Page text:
Creating a safe environment for a cat or kittens coming into your home is really important. There are six basic things that we look for when we do a home visit. Please make sure that you are prepared for your new arrival!
If permanent screens aren’t already on all windows, you’ll need to buy the adjustable screens sold at hardware stores. The adjustable screens MUST be able to remain in your window when the window is shut. Sometimes, a window gate must be removed by your super to allow screen to sit securely in the window when it shuts. Please make sure that even the small bathroom window has a screen. Without screens, it’s not a question of “if” the cat or kitten might fall, it’s more a question of “when.” Many cats and kittens die or are treated for very serious injuries in the city every year from window falls. Please read our full window screen policy here.
2. Remove all toxic plants and flowers
Unfortunately, most houseplants can poison your cat or kitten. Most cut flowers, especially lilies, are also poisonous and deadly. Specific information is available online through the ASPCA and other sites. Every plant and fresh flower must be checked.
3. Block unsafe hiding places
Especially for kittens, make sure that they can’t get trapped behind refrigerators, stoves, radiators, etc. Small kittens have been known to get caught under radiators and, confused about getting out, badly burned or injured from the heat. The best way to block access to hiding places is to cut wide strips of cardboard from a box or buy foam core, cut to the needed size, and tape in place with duct tape. Once cats and kittens are comfortable with their new environment, they’re less likely to hide.
4. Protect your valuables
Put away valuable and breakable things, especially at first. Cats are curious and will investigate everything. Kittens chase each other and will run across table tops, jump onto shelves, and accidentally knock things over. Better safe than sorry. Also, don’t leave your food out and unattended. Any food left out on counters or the table is fair game for cats!
5. Electrical Cords
Keep an eye on your cords. Some cats and kittens never touch them but others might decide to chew, which can be dangerous to them and to your things. If they do chew, cheap casing can be purchased to protect the cords. Also, try keeping them out of sight. Bitter Apple Spray is another means of discouraging cats from chewing.
6. Small Objects
String, rubber bands, dental floss, paper clips, coins, staples, etc. can all be swallowed by kittens and cats. String, floss and ribbon, especially, can get caught in their intestines. Many cats have required surgery to remove swallowed objects. If a string is partially swallowed, don’t pull out to remove! Go immediately to an emergency clinic. Pills and medications can be especially dangerous or deadly. Remove any small objects cats or kittens can access.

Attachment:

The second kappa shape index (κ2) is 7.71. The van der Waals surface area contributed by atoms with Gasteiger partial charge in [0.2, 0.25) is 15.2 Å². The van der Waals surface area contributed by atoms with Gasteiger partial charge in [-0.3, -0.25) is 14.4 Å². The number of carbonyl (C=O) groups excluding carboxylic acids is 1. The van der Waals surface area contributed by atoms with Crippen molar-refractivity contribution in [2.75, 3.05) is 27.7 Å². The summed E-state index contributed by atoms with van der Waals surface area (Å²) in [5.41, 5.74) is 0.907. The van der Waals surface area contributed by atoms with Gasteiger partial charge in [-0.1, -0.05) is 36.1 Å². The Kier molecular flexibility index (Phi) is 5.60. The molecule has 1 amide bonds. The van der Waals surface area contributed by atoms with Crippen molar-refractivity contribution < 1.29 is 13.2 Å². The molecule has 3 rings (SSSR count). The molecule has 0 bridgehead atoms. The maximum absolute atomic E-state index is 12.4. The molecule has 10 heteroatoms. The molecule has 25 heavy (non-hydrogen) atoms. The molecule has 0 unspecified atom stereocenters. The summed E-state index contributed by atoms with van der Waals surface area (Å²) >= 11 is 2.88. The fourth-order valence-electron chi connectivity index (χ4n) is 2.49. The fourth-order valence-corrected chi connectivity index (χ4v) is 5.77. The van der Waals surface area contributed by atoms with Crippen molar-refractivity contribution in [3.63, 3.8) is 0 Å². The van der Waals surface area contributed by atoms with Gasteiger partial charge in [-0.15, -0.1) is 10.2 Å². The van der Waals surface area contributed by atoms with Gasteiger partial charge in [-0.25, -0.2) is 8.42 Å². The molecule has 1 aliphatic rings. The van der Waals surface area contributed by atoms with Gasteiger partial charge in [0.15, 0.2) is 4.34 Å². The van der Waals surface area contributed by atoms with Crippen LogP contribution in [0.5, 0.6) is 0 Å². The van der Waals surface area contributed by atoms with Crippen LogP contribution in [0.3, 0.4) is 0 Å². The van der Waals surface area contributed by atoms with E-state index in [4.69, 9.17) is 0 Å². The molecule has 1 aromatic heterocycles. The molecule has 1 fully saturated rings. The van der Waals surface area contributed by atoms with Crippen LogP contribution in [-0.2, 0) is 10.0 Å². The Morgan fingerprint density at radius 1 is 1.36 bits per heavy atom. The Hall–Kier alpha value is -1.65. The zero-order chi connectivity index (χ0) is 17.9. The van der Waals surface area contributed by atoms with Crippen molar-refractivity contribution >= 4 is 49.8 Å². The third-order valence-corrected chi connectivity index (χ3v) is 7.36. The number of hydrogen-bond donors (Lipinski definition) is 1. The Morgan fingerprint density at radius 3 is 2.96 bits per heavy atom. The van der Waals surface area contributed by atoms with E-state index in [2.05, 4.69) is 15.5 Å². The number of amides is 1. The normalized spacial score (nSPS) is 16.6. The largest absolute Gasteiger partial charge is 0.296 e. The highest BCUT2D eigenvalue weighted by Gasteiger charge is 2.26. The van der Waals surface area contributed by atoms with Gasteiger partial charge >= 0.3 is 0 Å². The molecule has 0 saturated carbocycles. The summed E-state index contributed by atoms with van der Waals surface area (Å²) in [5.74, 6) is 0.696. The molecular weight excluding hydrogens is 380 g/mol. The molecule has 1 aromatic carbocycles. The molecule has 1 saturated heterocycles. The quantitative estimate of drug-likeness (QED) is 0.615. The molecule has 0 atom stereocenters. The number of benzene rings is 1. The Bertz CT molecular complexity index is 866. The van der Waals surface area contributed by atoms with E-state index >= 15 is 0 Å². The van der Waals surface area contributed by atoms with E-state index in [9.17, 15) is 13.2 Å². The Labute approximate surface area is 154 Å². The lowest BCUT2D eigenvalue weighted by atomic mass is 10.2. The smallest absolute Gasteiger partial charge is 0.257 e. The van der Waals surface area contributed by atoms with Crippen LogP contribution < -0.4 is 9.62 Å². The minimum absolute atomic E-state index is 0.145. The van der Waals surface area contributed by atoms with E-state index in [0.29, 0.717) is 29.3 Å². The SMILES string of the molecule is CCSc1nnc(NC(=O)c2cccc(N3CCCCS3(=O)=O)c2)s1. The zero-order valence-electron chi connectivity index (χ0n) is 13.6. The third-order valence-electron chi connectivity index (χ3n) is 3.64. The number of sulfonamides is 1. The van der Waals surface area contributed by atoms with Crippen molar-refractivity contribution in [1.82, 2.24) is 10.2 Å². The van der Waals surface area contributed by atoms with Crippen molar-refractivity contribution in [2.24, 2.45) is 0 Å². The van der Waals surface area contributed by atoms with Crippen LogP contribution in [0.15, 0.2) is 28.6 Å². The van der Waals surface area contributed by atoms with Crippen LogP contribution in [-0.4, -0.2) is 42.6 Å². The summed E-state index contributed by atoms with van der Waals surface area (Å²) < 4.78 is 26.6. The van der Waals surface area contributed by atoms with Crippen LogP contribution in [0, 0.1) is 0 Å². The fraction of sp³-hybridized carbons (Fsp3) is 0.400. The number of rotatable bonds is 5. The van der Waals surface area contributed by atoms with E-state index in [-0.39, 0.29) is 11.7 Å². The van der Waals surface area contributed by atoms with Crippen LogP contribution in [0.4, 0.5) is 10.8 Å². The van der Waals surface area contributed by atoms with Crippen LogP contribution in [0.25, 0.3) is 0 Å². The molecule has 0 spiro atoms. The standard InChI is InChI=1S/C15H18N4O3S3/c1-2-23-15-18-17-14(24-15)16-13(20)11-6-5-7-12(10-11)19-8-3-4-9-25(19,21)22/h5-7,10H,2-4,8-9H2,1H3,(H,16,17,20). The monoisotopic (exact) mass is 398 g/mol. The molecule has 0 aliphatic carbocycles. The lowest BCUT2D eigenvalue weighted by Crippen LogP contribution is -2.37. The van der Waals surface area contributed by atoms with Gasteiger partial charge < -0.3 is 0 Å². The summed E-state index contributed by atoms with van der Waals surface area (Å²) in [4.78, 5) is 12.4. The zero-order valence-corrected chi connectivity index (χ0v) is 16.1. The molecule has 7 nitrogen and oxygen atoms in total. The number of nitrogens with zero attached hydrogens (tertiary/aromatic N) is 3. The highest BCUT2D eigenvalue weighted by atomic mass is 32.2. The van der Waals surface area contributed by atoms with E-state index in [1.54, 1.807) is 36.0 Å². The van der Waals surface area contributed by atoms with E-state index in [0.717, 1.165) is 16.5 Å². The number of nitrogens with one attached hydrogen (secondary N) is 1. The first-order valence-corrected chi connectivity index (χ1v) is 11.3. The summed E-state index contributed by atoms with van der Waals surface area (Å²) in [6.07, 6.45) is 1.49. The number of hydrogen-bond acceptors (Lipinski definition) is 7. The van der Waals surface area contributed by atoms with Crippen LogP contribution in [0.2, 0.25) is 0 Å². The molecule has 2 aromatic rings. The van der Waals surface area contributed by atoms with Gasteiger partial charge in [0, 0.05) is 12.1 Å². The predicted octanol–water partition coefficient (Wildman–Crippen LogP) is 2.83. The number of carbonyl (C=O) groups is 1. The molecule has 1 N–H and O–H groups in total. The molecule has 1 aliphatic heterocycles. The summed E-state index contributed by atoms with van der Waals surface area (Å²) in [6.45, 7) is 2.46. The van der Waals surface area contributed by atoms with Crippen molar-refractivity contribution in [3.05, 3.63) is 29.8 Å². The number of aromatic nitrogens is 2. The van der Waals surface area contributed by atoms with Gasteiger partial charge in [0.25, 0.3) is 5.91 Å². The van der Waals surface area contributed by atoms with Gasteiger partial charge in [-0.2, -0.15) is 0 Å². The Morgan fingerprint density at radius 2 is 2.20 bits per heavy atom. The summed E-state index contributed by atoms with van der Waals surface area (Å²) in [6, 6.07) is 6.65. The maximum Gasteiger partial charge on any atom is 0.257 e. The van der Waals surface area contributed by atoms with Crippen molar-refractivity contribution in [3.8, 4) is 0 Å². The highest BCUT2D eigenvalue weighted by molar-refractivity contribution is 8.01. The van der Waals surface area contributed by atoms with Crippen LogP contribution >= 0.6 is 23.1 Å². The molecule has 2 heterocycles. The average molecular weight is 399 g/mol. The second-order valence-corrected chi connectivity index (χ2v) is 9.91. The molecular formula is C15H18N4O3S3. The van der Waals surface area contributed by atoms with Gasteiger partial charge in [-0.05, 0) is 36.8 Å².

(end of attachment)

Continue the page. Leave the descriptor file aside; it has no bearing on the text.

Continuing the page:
While cats and kittens are most often, hearty animals, they are susceptible to injury and illness just as humans are. Before we adopt an animal to you, we screen for FeLV (feline leukemia) and FIV (feline AIDS), de-worm with strongid, and give initial vaccinations. However, as a rescue organization, it is impossible for us to test for and be aware of every health issue that can develop in your cat or that your cat or kitten may have been exposed to in his or her life before being rescued. Many of the animals we adopt out have been rescued from the street and have survived very difficult circumstances before coming to us. All have been treated for any medical issues that we were aware of when they were rescued and while they were with us.
After you adopt, plan on taking your kitten or cat(s) to your own veterinarian as soon as you can. It is important to establish a relationship with a vet practice early on, even though your cat or kitten is healthy now. We can recommend a vet practice, you can research practices online, or you can ask a friend for a recommendation.
A veterinarian can answer many medical questions for you and will recognize issues of concern that may need attention. Bring your pet’s health records with you. Discuss possible signs of illness to watch for in the future.
Some of the early signs of illness to watch for include lack of appetite, poor weight gain, vomiting, swollen or painful abdomen, tiredness, diarrhea, difficulty breathing, wheezing or coughing, pale gum, swollen or red eyes or eye discharge, nasal discharge, and an inability to pass urine or stool. Never ignore signs of illness. Don’t try to diagnose issues yourself. There is a lot of anecdotal information online that can lead you down an incorrect path with tragic results. Please consult a professional immediately when you have any health concerns.
Continuing to take you cat or kitten to the vet for an annual visit is a really important thing to do. Preventive care, as with humans, can save you from high cost and heartbreak in the future if your cat develops a condition or illness that would have been recognized by a veterinarian and could have been treated early on.
While we are here to answer questions that come up after you adopt, we are not veterinarians and establishing a rapport and relationship with your vet and vet practice is a very crucial step to take after you adopt.
Congratulations on your new family member(s)! Thank you for helping us to save a life and for bringing happiness into the life of an animal or animals that otherwise would not have had a chance.